The results are in and early elections results show voters approved a majority of the nearly $1 billion in additional funding for Arizona school districts through local bonds and overrides.
Across Arizona, 39 school districts asked local voters to approve 11 bonds and 31 overrides in the general election. Early results show 24 are passing and 19 are failing.
Those results are likely to change, as some races remain close – for example, Casa Grande Elementary School District, where early results show its budget override failing by just one vote. In many of the smaller rural districts, races could be decided by a few dozen votes.
The bond and override funds generate additional tax revenue for school districts to pay for projects ranging from new campuses to teacher salaries. Arizona’s school districts are funded by a mix of federal, state and local funding. State law allows school districts to ask local voters to increase taxes to pay for specific projects and programs. Public charter schools cannot access this source of funding.
Of the 15 districts where a majority of the schools are rated ‘A’ or ‘B,’ early results show eight are passing and nine are failing. Both Mesa Unified and Tanque Verde Unified had two questions on the ballot. As it stands, Mesa voters are rejecting both the bond and override question, while Tanque Verde voters are supporting a Maintenance & Operations override but rejecting the sale of bonds.
Voters in Pima County rejected bond requests from both Tanque Verde Unified and Vail Unified districts, but approved Tanque Verde’s override.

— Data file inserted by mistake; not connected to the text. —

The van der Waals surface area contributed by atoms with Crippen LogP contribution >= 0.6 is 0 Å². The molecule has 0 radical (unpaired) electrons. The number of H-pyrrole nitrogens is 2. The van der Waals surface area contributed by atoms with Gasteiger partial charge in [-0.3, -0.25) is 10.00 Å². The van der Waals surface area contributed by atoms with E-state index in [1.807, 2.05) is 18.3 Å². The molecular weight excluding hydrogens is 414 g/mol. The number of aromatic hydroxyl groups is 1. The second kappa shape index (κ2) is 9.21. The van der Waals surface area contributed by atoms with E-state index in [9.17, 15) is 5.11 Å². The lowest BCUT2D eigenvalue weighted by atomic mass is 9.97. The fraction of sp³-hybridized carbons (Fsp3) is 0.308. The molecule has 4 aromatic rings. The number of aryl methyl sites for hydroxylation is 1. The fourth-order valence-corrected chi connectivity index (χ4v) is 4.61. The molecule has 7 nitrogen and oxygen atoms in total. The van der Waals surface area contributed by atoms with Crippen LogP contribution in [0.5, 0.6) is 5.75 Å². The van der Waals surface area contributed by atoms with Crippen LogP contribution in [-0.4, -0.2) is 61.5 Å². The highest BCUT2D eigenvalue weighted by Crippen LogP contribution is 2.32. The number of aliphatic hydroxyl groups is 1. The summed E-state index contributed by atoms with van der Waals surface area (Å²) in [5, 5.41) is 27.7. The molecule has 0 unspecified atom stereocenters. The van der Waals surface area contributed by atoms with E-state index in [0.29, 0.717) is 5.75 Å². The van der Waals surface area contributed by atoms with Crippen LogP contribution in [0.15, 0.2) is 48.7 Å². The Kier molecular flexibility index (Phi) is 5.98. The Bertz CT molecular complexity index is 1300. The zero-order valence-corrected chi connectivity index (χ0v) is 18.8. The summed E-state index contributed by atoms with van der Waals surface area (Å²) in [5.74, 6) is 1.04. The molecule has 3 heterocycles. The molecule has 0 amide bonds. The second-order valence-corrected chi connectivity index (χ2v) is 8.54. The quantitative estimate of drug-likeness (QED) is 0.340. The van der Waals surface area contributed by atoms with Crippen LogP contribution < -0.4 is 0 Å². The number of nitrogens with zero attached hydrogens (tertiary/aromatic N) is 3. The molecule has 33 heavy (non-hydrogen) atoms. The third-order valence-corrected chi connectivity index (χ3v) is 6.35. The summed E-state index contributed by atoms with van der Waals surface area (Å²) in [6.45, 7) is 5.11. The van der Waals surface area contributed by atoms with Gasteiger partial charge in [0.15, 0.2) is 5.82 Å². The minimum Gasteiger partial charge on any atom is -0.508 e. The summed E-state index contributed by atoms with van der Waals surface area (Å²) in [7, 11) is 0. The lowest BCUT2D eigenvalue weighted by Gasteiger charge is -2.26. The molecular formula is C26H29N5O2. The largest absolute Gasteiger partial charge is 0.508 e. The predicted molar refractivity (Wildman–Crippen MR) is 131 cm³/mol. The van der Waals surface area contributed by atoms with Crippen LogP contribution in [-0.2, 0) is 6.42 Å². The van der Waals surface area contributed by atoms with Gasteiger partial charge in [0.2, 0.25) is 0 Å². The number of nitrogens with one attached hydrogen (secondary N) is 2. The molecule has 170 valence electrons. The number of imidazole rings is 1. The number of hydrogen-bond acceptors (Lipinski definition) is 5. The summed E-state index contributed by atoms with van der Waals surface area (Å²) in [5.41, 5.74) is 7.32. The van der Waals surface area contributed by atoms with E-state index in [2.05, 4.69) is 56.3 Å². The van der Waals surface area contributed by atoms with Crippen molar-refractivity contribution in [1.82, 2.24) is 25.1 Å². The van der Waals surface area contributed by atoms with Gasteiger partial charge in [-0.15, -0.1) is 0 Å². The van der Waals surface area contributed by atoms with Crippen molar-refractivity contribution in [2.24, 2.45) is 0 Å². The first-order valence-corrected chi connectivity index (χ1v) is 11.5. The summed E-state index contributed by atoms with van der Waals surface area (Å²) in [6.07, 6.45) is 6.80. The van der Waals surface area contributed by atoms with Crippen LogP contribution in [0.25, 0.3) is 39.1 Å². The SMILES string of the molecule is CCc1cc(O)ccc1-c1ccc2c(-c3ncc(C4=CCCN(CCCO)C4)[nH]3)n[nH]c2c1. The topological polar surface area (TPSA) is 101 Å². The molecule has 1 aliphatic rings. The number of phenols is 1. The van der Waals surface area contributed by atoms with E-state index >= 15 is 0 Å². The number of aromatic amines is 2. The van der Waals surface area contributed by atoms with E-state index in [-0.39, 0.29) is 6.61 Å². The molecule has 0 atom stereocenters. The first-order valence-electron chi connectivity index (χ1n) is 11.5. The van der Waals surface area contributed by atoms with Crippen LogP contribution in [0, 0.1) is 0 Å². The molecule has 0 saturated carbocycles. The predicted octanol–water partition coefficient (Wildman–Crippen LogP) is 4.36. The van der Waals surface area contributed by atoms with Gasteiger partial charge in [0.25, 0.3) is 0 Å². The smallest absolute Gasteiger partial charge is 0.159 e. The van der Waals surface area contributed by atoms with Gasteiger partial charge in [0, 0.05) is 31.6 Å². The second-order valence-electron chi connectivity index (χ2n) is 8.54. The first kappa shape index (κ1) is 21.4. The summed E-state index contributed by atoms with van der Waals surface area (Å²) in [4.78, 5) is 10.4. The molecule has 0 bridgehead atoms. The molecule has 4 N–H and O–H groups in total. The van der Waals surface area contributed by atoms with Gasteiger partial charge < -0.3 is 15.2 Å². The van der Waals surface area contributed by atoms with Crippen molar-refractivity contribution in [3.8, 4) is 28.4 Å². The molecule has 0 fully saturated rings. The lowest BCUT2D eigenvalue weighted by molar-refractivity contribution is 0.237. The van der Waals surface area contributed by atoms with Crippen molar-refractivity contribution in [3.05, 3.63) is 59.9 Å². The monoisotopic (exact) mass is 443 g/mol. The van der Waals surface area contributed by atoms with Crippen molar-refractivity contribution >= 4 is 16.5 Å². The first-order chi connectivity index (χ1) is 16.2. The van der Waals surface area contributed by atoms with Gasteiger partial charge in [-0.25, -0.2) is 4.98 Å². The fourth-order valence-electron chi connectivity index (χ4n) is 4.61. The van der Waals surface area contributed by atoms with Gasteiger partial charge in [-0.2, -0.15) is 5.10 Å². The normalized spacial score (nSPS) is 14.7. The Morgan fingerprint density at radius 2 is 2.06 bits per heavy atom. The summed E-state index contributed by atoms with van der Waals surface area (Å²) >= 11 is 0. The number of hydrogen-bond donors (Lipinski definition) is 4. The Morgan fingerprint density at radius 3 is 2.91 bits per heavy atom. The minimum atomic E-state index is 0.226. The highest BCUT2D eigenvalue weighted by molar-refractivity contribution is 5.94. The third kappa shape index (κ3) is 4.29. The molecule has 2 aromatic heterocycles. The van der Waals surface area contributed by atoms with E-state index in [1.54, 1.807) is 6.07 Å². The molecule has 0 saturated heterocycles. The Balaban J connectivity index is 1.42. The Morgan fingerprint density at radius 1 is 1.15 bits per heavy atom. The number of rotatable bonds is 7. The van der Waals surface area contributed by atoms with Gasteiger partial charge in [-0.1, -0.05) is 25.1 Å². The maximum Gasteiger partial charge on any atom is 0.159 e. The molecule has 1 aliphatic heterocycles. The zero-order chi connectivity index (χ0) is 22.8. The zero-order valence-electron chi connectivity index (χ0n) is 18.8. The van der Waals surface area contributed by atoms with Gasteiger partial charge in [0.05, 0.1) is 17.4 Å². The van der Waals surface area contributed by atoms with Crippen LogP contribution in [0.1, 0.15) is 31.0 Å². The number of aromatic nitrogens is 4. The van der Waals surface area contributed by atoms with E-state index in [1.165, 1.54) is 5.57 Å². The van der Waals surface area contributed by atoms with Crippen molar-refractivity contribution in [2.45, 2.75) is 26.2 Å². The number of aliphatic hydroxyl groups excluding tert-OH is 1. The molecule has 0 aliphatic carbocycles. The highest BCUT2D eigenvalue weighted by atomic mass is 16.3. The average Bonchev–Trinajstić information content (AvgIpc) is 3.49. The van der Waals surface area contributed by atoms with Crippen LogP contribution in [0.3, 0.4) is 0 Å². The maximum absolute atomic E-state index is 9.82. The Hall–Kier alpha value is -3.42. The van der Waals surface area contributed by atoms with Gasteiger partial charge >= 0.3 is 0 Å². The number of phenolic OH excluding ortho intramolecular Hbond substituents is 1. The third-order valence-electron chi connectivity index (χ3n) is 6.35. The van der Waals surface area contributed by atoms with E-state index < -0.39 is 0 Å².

“I believe there was an anti-bond sentiment in Pima County because there was a very unpopular county wide road repair bond that failed and Vail, a high quality and growing eastside district, also failed to pass their bond,” said Tanque Verde school board member Carlos Ruiz. “We’re going to have to regroup and see what we are going to do about addressing the many capital needs in our district.”
- Benson Unified (Bond)
- Catalina Foothills Unified (M&O Override)
- Glendale Union (M&O Override)
- Grand Canyon Unified (M&O Override)
- Osborn Elementary (M&O Override)
- David Unified School District (M&O Override)
- Tanque Verde Unified (M&O Override)
- Washington Elementary (M&O Override)
- Bonita Elementary School District (M&O Override)
- Humboldt Unified (Bond)
- Mesa Unified (Bond, M&O Override)
- Nadaburg Unified (Bond)
- Peoria Unified (Bond)
- Santa Cruz Valley (M&O Override)
- Tanque Verde Unified (Bond)
- Vail Unified (Bond)
On the flipside, voters in nine school district that have no schools rated ‘A’ or ‘B’ are split on whether to approve additional funding.
In Roosevelt Elementary School District in south Phoenix, school board member Lawrence Robinson said a targeted campaign that highlighted the investments in school improvement is what swayed voters to say ‘yes’ to their District Additional Assistance Override.
“What was different in my approach is that I offered voters an honest look at what’s working to improve our schools and asked them to increase their investment in those areas while choosing to target and remove wasteful spending and ineffective projects from our budget,” he said. “This approach makes sense and has garnered a diverse majority of voters to vote yes on investing in the best future for our kids.”
- Roosevelt Elementary (District Additional Assistance Override)
- Union Elementary (M&O Override)
- Wilson Elementary (District Additional Assistance Override)
- Holbrook Unified (M&O Override)
- Buckeye Elementary (Bond)
- Gila Bend Unified (Bond)
- Altar Valley Elementary (M&O Override)
- Casa Grande Union (M&O Override)
- Eloy Elementary (M&O Override)
Find the full list of bond and override results here. Stay tuned to Chamber Business News as more results are tallied.